She said that her father was told that that if he could find a doctor to support his position that his heart attack could have happened at work, that he would be able to appeal the WCB decision. She noted that his current physician provided a letter indicating that it is possible that the worker's repetitive heavy lifting and straining contributed to his myocardial infarction.
With regards to the worker's duties she noted that her father had a heavy job, he was a truck driver and a certified trailer mechanic. He had to remove and install tires on trailers. The tires weight between 250 and 300 pounds. There was about 250 trailers he had to certify. There were only two people in the business where he worked, her father and the owner. She noted that the owner did not do any of the heavy work, he mostly stayed in the office and did the business end of the business. Her father did all of the heavy "grunt" work, including moving the trailers. The business rented out trailers, and her father would deliver them to the clients' premises for use.
Regarding the incident that caused his accident, the worker's daughter advised that the worker believes it occurred when he had to move a trailer which had been parked earlier in the winter and which was stuck. There was no lift to help him so he had to manually dig it out.
In reply to a question about the medical report that was submitted in November 2017, the worker's daughter advised that the physician did not have a copy of the worker's WCB file but did have the worker's medical file.
The worker was asked his position on when the accident occurred. The worker advised that it happened on April 23, 1996 while he was pulling the trailers out of the mud. He said he didn't feel right so he called his wife and she took him to his family doctor.
Regarding his duties on April 22, 1996 and April 23, 1996, the worker acknowledged that he changed tires on trailers. He said on Monday he changed tires. There were two tires on each axle and each tire weighed 200 to 250 pounds. He had to lift the tires about five or six inches. The worker acknowledged that on Tuesday, April 23, 1996, early in the morning, he woke up with what he thought was real bad heartburn, worse than what he had on the previous Friday.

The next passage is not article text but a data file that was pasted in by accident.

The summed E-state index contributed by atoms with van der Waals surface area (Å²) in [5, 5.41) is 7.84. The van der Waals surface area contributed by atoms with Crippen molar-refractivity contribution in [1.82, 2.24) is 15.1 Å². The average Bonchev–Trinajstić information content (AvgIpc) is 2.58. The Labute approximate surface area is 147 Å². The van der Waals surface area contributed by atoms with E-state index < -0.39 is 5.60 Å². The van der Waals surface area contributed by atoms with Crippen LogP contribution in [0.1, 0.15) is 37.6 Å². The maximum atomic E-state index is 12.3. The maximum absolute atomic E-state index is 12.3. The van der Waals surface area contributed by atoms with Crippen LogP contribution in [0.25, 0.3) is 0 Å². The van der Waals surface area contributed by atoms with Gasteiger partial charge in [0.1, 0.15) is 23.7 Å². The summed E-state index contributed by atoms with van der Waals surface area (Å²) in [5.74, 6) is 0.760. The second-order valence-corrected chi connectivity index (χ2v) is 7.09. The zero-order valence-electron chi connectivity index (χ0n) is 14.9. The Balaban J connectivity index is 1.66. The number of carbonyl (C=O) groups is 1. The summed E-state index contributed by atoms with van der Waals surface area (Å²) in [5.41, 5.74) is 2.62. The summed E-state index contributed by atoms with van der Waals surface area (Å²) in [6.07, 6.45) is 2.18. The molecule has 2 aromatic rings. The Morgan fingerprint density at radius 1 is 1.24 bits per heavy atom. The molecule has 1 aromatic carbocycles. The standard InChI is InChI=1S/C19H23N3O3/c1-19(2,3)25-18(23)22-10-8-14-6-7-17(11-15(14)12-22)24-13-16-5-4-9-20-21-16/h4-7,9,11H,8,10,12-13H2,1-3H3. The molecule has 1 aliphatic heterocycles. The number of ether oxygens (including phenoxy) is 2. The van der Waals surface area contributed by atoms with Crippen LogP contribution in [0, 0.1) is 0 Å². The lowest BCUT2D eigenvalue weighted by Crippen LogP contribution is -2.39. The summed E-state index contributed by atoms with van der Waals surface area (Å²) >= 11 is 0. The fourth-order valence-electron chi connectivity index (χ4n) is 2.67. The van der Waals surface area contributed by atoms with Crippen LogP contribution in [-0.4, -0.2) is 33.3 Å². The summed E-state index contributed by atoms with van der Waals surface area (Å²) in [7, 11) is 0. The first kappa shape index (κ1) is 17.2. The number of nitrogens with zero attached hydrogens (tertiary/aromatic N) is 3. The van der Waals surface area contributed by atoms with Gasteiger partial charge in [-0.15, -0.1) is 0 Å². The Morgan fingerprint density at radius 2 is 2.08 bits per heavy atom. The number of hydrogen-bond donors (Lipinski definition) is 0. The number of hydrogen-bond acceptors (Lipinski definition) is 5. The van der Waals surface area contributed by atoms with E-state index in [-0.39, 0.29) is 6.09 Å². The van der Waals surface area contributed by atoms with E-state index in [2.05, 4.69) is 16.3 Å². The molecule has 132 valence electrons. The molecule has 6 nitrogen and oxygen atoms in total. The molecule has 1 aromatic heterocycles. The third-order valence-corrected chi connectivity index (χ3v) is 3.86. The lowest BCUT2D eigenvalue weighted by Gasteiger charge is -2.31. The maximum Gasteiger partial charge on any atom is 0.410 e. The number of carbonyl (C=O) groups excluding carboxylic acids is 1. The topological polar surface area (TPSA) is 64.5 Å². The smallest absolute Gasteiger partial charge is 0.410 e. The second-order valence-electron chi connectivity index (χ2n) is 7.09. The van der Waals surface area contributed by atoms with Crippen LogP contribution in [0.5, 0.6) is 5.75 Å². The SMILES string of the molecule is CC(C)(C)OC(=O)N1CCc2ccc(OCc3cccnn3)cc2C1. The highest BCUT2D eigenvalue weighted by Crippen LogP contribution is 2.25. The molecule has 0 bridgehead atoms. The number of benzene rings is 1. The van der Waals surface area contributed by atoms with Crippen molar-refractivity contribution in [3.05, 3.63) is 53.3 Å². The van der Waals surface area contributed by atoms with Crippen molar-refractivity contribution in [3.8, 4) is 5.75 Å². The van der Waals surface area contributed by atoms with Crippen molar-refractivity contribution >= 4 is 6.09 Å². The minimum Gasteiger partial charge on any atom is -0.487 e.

He said that he went in at 5:00 am. The worker advised that on April 23, 1996 in the morning, he had to finish that trailer, finish all the brakes and put the tires back on. He then hooked it up and delivered it. He said that after he parked the trailer, he was asked to move a trailer that he had parked in the cold weather.
He said that:
So I took the shovel, I shoveled enough mud off to get it hooked up to the trailer. And then I had to shovel the mud off the back wheels of the trailer, about this much mud. So then I took it out and I parked it where they wanted it.
He said that after doing the shoveling, he felt something was wrong.
When his prior statement was read to the worker, he disagreed with the accounts provided and denied that he had claimed the heart attack occurred on Friday, April 19, 1996.
The employer is no longer in operation.
The issue before the panel was whether the claim is acceptable. For the worker's appeal to be approved, the panel must find that the worker's April 1996 injury was causally related to the worker's employment duties. The panel was not able to make this finding.